Mitt Romney on Fiscal Policy

Moneybox
A blog about business and economics.
May 25 2012 4:17 PM

Mitt Romney on Fiscal Policy

The GOP candidate sounds like Paul Krugman except without the qualifications about the zero lower bound and the liquidity trap:

Halperin: You have a plan, as you said, over a number of years, to reduce spending dramatically. Why not in the first year, if you’re elected — why not in 2013, go all the way and propose the kind of budget with spending restraints, that you’d like to see after four years in office? Why not do it more quickly?

Romney: Well because, if you take a trillion dollars for instance, out of the first year of the federal budget, that would shrink GDP over 5%. That is by definition throwing us into recession or depression. So I’m not going to do that, of course.
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So front-loaded tax cuts, offset over time by phased-in spending cuts. That's a pretty textbook Keynesian approach. A fair amount of scholarship indicates that doing your stimulus on the spending side* gets you more bang for your buck, but there are logistical considerations on the other side—it's easier to do a massive tax cut really quickly than to ramp up a useful spending program.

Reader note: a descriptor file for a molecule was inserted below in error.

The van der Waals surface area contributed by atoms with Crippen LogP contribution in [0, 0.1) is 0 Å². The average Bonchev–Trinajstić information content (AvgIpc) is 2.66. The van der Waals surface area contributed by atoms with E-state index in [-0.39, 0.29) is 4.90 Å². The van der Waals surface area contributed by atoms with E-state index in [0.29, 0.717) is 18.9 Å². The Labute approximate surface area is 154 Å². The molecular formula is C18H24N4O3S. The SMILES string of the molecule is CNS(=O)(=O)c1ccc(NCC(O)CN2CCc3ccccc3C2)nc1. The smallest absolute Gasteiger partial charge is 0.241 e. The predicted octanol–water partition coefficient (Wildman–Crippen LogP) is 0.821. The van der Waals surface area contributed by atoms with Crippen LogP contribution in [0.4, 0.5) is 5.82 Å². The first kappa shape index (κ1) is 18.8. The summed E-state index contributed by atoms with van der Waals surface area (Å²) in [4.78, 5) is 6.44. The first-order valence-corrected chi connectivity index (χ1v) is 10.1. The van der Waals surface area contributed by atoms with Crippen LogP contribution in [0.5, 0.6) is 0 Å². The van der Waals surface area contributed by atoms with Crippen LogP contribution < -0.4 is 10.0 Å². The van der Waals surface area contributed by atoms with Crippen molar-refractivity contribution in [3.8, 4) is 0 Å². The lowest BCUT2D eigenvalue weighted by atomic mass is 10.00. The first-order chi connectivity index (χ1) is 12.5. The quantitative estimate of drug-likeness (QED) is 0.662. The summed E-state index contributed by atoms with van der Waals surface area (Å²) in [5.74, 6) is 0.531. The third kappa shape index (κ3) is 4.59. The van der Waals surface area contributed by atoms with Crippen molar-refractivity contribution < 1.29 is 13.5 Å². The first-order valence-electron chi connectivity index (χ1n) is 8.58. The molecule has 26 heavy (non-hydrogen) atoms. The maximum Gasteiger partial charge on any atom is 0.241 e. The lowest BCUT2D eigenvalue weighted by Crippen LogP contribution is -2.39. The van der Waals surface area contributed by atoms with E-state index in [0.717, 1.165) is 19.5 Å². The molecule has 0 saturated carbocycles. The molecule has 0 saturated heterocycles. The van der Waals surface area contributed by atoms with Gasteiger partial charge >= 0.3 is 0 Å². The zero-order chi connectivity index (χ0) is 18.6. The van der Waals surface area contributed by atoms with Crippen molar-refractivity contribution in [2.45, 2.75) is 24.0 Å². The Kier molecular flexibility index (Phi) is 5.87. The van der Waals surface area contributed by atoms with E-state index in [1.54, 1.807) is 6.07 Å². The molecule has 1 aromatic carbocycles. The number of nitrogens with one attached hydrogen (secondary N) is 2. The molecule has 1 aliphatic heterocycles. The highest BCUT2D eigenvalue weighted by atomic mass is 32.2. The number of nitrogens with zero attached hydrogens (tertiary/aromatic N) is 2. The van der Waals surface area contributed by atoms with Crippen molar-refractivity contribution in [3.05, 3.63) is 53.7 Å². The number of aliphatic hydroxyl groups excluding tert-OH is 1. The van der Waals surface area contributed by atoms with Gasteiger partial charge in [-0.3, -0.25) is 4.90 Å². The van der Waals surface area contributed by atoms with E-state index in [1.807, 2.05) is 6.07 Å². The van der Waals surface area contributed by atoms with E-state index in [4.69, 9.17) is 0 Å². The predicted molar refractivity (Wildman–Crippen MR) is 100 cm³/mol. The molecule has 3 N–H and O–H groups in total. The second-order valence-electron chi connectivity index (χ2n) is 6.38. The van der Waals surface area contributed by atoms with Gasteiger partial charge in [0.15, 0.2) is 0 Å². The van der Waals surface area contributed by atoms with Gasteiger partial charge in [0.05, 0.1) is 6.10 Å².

* Correction. I originally misrote and said there was more bang for your buck if you do stimulus on the spending side.

Matthew Yglesias is the executive editor of Vox and author of The Rent Is Too Damn High.

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